One other thing I'd like to mention in this post are medical mission trips. Gaining a global understanding of healthcare can show both enthusiasm for something bigger than yourself and maturity. They can be super pricey depending on where you go, which is why I never did one, but if the opportunity presented itself, I think it's a great option for volunteer hours. I do feel that one short trip alone is not enough by itself and fails to show long term dedication to one cause. PA school and being a physician assistant in general is essentially volunteering yourself long term to the needs of others, so it's important for schools to see that same dedication demonstrated through your volunteer work. In short, I think medical mission trips are great. I think they get the job done. I think they're special. But at the same time, I don't think you have to break the bank to embellish your application.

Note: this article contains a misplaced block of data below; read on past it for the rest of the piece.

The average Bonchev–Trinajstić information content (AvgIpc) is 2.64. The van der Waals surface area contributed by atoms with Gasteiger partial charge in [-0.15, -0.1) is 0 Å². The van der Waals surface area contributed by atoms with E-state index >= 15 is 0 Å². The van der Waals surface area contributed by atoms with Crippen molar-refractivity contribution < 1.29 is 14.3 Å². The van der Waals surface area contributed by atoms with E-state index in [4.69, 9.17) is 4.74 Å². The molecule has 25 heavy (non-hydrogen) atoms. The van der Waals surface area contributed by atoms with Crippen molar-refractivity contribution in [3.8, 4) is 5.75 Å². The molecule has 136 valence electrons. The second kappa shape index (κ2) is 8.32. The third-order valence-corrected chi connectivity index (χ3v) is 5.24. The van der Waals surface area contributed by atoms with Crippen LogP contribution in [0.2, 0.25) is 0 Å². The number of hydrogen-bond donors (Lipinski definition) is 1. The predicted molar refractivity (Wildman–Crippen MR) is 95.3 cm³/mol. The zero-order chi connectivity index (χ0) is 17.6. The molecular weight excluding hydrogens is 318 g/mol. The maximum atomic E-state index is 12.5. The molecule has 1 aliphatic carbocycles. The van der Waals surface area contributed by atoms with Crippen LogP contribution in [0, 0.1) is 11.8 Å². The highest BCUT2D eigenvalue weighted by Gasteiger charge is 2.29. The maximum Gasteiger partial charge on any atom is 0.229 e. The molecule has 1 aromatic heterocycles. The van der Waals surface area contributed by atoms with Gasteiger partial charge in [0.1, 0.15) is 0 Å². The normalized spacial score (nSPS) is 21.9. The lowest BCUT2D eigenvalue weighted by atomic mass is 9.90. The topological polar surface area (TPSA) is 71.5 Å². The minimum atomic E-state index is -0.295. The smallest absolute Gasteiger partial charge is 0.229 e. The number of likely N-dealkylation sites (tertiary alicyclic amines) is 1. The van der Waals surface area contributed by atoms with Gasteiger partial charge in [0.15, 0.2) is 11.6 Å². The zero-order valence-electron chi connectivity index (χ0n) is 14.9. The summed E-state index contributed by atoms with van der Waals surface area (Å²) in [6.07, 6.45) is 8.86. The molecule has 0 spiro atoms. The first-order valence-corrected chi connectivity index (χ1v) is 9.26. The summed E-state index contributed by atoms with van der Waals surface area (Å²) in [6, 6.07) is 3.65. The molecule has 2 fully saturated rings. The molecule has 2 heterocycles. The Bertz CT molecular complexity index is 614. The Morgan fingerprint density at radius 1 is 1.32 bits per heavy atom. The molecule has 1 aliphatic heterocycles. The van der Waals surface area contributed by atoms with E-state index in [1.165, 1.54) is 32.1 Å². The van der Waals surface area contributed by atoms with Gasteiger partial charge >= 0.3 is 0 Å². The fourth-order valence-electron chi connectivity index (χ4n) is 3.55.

Whatever you may chose, do it well. And your volunteer work by NO means has to be healthcare related, but it certainly is a big plus! How you chose to volunteer your time helps show programs your interests. It has the ability to provide applicants with anything from a unique personal statement to great talking points in an interview. I personally feel that my ability to talk about my passion for patient cuddling in particular made my application unique, and standing out in a big stack of papers is important. Don't just cross volunteering off your list like another task on your to do list. In helping others achieve their goals, they in return will help you achieve yours. Find something you enjoy and go for it. Do what makes your soul happy.